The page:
It’s these attended automations where LLMs generate the most value. Humans are in the driver’s seat even when using ChatGPT to do their work. Asking the right questions and phrasing the best prompts are now invaluable skills in a workforce. Employees should also be educated on how to use freely available LLMs safely and be aware of the data privacy risks.
Ultimately, businesses need humans to create automations as much as they need AI and software robots to carry them out. The future of LLMs lies in applications like Clipboard AI and Project “Wingman”, where employees leverage AI to drive automations and business success.
Technology leaders are also hard at work making LLM technology flexible, customizable, and business specific. UiPath Communications Mining gives businesses access to powerful LLMs they can customize to their specific needs. All while keeping a human in the loop to review and correct predictions that LLMs aren’t sure of.
Communications Mining is trained using a business’ personal data. Unsupervised learning allows Communications Mining to accurately extract important data (like customer numbers, dates, and addresses) as well as emotions from business communications. But it’s the rapid active learning process where employees teach machine learning models the specifics of their business, like customer intents and reasons for contact.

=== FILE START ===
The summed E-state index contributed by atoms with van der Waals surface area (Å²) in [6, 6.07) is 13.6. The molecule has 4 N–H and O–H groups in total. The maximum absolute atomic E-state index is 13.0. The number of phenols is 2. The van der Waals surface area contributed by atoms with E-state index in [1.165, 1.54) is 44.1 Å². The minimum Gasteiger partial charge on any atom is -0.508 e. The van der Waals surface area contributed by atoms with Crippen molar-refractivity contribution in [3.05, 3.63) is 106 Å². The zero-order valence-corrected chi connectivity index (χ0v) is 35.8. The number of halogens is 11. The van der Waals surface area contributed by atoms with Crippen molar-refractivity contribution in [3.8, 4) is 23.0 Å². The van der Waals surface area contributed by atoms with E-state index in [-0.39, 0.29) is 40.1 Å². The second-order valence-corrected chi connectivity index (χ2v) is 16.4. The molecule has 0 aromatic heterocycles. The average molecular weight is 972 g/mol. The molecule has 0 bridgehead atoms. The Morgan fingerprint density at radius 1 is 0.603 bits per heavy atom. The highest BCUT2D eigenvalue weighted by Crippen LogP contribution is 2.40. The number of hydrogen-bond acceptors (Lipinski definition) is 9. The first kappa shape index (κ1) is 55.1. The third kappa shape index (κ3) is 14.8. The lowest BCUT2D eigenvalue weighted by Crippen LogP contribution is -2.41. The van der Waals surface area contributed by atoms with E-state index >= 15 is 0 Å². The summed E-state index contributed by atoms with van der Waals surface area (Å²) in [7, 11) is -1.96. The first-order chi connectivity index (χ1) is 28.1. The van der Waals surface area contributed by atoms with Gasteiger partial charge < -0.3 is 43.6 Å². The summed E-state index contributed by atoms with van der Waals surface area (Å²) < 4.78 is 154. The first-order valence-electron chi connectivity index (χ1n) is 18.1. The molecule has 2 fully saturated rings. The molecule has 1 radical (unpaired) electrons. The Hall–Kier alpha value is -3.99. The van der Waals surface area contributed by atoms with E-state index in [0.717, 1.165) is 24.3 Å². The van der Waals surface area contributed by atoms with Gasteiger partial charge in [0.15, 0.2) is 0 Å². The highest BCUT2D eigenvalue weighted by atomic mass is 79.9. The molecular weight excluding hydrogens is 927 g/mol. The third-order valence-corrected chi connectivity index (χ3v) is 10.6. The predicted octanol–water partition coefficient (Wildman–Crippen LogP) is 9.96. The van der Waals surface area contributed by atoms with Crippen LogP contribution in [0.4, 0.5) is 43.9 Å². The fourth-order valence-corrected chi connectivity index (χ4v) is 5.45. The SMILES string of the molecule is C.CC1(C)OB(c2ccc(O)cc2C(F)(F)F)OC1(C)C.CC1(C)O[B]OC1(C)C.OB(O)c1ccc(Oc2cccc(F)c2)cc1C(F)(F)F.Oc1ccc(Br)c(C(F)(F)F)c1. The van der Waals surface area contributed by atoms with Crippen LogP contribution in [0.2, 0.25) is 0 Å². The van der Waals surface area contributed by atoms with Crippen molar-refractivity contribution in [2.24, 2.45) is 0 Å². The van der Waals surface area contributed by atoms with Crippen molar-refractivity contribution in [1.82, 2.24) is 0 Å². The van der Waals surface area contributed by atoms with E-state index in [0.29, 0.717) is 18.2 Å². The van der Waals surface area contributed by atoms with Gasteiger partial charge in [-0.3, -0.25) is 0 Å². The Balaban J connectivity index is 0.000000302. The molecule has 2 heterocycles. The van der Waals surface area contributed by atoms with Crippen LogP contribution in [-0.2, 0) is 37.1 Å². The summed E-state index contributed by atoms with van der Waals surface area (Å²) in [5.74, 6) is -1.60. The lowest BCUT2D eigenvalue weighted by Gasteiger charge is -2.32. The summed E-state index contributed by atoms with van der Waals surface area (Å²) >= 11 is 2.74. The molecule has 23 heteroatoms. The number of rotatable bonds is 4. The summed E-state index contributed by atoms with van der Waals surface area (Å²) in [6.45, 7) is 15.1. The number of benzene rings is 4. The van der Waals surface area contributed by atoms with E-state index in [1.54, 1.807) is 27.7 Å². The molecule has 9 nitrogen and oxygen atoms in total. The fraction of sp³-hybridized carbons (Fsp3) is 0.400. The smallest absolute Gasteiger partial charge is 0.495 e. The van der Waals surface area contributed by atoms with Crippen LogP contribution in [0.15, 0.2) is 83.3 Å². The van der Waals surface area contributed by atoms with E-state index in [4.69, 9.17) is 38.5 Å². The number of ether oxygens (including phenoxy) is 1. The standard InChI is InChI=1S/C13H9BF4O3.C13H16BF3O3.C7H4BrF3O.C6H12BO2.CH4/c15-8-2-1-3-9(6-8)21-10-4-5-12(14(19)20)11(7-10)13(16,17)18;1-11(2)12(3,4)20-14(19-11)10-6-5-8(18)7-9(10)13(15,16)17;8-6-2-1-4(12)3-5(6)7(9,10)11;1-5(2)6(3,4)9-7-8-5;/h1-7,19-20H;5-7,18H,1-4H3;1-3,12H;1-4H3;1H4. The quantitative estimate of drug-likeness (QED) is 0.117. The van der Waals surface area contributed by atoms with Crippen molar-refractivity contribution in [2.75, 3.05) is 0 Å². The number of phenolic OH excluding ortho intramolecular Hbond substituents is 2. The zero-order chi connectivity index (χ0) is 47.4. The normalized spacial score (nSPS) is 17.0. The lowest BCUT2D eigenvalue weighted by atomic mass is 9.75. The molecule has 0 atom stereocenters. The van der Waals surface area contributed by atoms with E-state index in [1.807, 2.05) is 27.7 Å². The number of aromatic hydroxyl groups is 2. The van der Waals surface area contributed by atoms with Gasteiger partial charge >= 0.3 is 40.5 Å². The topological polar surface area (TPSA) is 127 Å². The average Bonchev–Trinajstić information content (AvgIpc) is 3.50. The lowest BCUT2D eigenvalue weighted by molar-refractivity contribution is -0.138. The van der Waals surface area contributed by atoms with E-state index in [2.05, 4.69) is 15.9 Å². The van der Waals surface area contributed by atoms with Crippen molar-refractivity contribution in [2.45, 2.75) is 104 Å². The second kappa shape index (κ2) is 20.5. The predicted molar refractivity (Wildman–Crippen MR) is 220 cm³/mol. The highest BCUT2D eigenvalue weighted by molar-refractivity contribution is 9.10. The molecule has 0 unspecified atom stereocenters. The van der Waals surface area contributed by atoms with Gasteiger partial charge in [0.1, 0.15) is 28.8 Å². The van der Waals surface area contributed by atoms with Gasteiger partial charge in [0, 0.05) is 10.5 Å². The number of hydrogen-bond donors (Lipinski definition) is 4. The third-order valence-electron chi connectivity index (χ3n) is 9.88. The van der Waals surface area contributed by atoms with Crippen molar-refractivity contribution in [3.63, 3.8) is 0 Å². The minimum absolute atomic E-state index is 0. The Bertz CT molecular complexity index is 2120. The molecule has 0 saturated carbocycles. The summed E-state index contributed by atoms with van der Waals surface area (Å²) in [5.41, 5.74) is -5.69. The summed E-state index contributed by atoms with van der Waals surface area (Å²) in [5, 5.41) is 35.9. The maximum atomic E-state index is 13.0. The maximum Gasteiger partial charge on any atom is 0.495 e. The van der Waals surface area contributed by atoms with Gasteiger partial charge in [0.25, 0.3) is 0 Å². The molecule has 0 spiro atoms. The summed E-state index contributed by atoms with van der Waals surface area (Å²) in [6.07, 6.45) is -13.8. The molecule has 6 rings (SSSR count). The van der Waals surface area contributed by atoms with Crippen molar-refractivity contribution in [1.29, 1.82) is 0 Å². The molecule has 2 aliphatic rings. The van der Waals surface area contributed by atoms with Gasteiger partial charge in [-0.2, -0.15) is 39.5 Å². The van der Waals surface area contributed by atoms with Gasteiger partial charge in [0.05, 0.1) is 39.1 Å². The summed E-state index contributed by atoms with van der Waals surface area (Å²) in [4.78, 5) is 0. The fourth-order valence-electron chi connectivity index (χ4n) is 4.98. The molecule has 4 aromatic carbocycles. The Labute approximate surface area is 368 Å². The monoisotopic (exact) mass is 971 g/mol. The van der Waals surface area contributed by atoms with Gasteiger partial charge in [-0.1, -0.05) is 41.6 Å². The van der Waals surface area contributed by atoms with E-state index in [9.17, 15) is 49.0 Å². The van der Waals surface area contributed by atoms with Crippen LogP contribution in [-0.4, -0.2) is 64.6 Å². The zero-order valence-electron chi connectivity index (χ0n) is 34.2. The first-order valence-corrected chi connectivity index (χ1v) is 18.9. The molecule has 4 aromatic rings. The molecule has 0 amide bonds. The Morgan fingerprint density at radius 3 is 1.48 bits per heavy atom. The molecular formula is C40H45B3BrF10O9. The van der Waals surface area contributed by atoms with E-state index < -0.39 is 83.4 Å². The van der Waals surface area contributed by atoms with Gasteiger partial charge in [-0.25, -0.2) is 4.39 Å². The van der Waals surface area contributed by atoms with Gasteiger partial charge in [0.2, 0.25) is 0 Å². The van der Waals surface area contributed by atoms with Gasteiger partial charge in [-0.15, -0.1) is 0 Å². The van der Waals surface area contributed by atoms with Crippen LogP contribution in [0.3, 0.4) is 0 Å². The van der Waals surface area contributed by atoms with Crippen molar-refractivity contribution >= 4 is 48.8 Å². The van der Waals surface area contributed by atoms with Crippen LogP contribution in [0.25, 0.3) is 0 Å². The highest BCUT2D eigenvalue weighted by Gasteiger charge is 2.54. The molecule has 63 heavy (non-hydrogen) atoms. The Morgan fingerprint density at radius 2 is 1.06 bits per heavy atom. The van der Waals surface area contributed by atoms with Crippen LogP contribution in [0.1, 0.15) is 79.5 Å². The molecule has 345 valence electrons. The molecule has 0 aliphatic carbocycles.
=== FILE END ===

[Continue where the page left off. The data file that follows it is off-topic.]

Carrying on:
In this way, businesses can create custom, accurate models that are fine-tuned to their exact needs and unique business context. These models help companies understand their business and service processes, and create the data needed for end-to-end automation.
AI models can make mistakes, but so do humans. Businesses are cheating themselves if they don’t take steps to make LLMs a part of their workforce. An automation aid for every employee. A force multiplier for our cognitive abilities.
For more insights into AI development and business applications, watch the on-demand session recordings from UiPath AI Summit.
Editor's note: the views represented in this article are the author’s own and are not necessarily representative of UiPath.